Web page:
Secret and quiet places to discover in Rome
By Milo Spotti - Student Life and HSSA Assistant
In Rome there are thousands of things to see, hundreds of experiences to do, dozens of places to visit. I am sure that everyone who is planning to visit Rome has a MUST SEE bucket list. The Pantheon, the Spanish Steps, the Vatican City and Saint Peter’s Square, the Trevi Fountain are usually in those lists. Rome has so many more things to offer though. Sometimes, the fame of certain places overshadows other wonderful places. Both in the city center and in the outskirts of the city, Rome is packed with hidden gems. Some of them can be the perfect places to go to if you want to flee the chaos of the city. Rome, despite its beauty, can sometimes be overwhelming. It can be helpful to go somewhere quiet to recompose oneself and to find the energy to keep on sightseeing. Here you can find my top five quiet places in Rome:
- Fontana dell’Acqua Paola: this fountain is the best place to go if you want a quiet place with a wonderful view. It is placed on top of a hill, Gianicolo, right next to a park. If you turn your back to the fountain, you can enjoy one of the best views over the city center. To some, this fountain resembles the Trevi Fountain. In my opinion, Fontana dell’Acqua Paola is even better! It is placed on a wonderful viewpoint, it is almost never crowded, and the path that leads you there is just wonderful. Just keep in mind that to reach the fountain you need to walk up the hill! To get to the Fountain you can either take the 115 bus line or you can walk there starting from Trastevere.
- Acatholic Cemetery and Cestio’s Pyramid: Right outside of the city center of Rome, you can find this old cemetery. Many famous people are buried there: John Keats, Antonio Gramsci, and Percy Shelley are among them. On the corner of the cemetery’s outer wall, you can find an ancient pyramid. It was built about 18–12 BC. The construction of the pyramid was paid by Caio Cestio, a wealthy and powerful politician. He wanted to have a mausoleum similar to the one used in Egypt (the Pyramids). Hence this peculiar shape. The cemetery is one of the quietest places in Rome, and usually it’s almost empty. To reach it, you can take the metro B line and stop at Piramide. From there it’s just a five-minute walk.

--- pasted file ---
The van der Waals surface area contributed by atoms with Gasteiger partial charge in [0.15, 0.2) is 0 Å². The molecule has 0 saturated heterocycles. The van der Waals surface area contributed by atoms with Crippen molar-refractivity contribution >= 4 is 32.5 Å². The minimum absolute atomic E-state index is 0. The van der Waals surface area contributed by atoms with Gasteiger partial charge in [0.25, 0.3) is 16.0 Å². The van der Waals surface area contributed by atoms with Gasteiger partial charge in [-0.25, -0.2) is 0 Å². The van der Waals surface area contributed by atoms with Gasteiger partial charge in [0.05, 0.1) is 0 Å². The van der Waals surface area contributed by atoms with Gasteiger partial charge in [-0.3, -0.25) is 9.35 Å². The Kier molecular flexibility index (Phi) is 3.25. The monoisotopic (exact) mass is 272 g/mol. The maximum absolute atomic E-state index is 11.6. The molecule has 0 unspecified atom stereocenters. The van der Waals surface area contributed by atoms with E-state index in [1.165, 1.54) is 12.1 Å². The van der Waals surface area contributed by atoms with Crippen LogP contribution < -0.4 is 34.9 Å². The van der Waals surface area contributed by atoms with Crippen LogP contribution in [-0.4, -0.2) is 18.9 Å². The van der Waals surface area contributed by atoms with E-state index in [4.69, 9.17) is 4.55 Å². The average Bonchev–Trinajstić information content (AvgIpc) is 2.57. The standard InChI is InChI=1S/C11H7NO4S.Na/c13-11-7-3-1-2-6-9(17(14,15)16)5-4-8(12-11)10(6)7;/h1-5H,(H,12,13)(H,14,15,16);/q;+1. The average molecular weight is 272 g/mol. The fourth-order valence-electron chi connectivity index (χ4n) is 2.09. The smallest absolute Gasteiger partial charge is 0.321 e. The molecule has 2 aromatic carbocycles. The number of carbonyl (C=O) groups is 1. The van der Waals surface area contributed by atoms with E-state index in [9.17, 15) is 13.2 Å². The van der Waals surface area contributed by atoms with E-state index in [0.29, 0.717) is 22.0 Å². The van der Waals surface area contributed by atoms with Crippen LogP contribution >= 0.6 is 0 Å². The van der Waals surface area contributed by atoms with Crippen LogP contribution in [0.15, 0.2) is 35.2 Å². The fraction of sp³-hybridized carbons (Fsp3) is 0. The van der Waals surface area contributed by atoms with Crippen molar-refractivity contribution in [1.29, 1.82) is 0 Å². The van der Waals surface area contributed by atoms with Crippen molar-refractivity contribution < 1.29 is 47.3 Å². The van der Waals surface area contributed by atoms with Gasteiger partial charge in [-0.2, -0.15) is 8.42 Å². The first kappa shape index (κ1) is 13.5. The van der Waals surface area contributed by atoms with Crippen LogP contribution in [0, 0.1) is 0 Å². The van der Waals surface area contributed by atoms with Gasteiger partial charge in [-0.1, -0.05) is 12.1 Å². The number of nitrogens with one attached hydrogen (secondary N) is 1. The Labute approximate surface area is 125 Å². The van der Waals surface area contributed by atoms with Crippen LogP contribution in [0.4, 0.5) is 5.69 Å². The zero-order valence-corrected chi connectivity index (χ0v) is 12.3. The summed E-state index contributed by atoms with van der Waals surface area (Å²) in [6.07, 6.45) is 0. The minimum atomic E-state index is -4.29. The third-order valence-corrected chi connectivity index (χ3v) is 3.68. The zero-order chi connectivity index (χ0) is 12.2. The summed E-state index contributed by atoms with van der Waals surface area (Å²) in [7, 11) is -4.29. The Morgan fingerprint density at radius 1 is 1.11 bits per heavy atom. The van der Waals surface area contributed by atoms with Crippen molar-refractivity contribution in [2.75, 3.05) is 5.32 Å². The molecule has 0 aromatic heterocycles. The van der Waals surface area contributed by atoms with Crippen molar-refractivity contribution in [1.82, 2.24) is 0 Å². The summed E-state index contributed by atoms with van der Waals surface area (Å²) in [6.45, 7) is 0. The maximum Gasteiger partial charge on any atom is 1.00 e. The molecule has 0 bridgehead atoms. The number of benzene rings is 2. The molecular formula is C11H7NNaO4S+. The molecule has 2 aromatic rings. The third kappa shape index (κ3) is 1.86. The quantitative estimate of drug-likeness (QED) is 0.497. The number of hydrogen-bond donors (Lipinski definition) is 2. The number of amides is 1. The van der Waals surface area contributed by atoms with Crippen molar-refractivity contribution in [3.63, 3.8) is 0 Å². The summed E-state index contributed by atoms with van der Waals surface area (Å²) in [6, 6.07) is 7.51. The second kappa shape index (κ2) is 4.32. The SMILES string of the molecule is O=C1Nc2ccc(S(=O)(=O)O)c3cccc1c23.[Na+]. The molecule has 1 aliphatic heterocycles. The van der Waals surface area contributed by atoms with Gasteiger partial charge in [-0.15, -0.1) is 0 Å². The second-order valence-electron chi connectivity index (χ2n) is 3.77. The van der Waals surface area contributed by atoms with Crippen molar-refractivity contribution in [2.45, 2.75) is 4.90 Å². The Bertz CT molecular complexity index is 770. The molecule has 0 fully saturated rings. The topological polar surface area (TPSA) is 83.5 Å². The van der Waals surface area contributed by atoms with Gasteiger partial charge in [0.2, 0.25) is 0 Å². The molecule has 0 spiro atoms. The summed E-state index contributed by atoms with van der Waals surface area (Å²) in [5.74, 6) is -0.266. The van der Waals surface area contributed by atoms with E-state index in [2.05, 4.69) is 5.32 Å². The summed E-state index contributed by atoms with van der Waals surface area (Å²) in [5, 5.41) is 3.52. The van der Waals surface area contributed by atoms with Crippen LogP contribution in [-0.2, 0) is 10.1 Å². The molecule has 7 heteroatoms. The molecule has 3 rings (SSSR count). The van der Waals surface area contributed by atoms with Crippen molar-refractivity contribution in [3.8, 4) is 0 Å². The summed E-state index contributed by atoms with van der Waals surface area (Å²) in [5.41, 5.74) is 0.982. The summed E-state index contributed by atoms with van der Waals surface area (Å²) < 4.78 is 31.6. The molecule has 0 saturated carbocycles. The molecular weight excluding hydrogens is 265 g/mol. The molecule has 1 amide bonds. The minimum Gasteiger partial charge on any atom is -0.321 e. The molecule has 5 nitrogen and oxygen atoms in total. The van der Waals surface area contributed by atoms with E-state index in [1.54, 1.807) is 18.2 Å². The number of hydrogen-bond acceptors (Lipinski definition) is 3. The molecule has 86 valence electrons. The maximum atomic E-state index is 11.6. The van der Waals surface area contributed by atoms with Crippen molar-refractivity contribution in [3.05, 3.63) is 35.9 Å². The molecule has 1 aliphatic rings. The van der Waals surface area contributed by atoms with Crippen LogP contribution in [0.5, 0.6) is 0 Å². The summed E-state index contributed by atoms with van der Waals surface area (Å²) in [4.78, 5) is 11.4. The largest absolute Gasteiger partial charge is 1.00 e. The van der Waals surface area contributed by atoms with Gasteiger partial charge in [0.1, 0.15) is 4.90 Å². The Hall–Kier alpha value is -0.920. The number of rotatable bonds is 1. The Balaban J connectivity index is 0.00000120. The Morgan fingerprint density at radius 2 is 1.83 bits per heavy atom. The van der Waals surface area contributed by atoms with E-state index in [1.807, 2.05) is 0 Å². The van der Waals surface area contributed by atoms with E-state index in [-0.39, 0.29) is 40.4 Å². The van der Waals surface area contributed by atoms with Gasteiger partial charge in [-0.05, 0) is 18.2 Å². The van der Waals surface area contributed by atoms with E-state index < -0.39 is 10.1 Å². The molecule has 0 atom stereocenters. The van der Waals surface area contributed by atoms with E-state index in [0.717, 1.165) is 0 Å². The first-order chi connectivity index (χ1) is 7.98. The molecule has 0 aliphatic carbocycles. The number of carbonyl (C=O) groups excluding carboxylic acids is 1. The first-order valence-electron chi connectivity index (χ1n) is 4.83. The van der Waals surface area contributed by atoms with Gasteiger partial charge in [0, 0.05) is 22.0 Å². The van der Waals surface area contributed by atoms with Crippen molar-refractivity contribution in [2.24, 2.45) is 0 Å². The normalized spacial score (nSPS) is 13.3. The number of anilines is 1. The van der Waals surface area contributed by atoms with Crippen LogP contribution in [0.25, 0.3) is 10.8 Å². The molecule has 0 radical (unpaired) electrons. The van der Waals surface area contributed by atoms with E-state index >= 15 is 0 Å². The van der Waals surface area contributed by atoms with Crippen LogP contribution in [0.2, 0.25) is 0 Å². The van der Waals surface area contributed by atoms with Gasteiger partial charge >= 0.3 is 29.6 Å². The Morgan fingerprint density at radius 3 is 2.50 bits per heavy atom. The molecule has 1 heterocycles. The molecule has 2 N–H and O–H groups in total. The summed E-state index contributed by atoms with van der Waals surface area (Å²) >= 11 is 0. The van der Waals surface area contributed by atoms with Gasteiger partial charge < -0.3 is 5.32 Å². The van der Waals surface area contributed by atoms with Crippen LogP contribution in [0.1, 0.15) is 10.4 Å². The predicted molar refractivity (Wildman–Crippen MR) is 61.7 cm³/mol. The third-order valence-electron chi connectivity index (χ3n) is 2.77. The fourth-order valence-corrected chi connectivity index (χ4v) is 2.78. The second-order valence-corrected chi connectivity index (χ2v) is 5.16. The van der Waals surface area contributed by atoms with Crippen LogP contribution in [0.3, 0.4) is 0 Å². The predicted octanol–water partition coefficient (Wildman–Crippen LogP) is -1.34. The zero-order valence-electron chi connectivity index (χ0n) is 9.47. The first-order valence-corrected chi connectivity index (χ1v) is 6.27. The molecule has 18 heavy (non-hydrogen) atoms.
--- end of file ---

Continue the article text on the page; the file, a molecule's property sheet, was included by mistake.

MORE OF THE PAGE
- Parco degli Acquedotti: the Parco degli Acquedotti is on the South-East area of Rome. Even though it is not in the city center, it is super easy to reach. You just need to take the metro A line and stop at Giulio Agricola. The park is approximately 240 ha. What makes this park remarkable is that it contains the ruins of an ancient aqueduct. If you take a walk along its paths, you can enjoy the beauty of nature while, at the same time, wonder at the architectonical ability of the ancient romans. In some areas of the park, you can also find the ruins of an ancient roman road, the Appia. It is a perfect spot if you are seeking shelter from the Roman heat and chaos.
- San Carlino alle Quattro Fontane: Right in the heart of Rome, you can find a small church built by Borromini. It was built during the XVII century, and it is really small. The entrance is at a very busy crossroad. As soon as you enter the doors of the church, you are teleported into a different world. The inside is silent, everything is painted white. The church is a ten-minute walk from the metro stop Repubblica and it’s open from Monday to Saturday, from 10 AM to 1 PM.
- Palazzo Barberini’s Museum: close to San Carlino alle Quattro Fontane you can find this ancient palace that was built by the Barberini, a rich roman family, during the XVII century. In the XX century, it was established that the palace could host a national museum. Inside this museum you can find some of the most important masterpieces of the Italian art history. Paintings of Caravaggio, of Michelangelo, of Artemisia Gentileschi, of Guido Reni can be admired there. Besides the artistical relevance of the place, the Museum can be used as a place to rest and enjoy the silence. The palace is surrounded by a small garden with a dozen cats. No wonder that this is one of the favorite spots of the city for many Romans!
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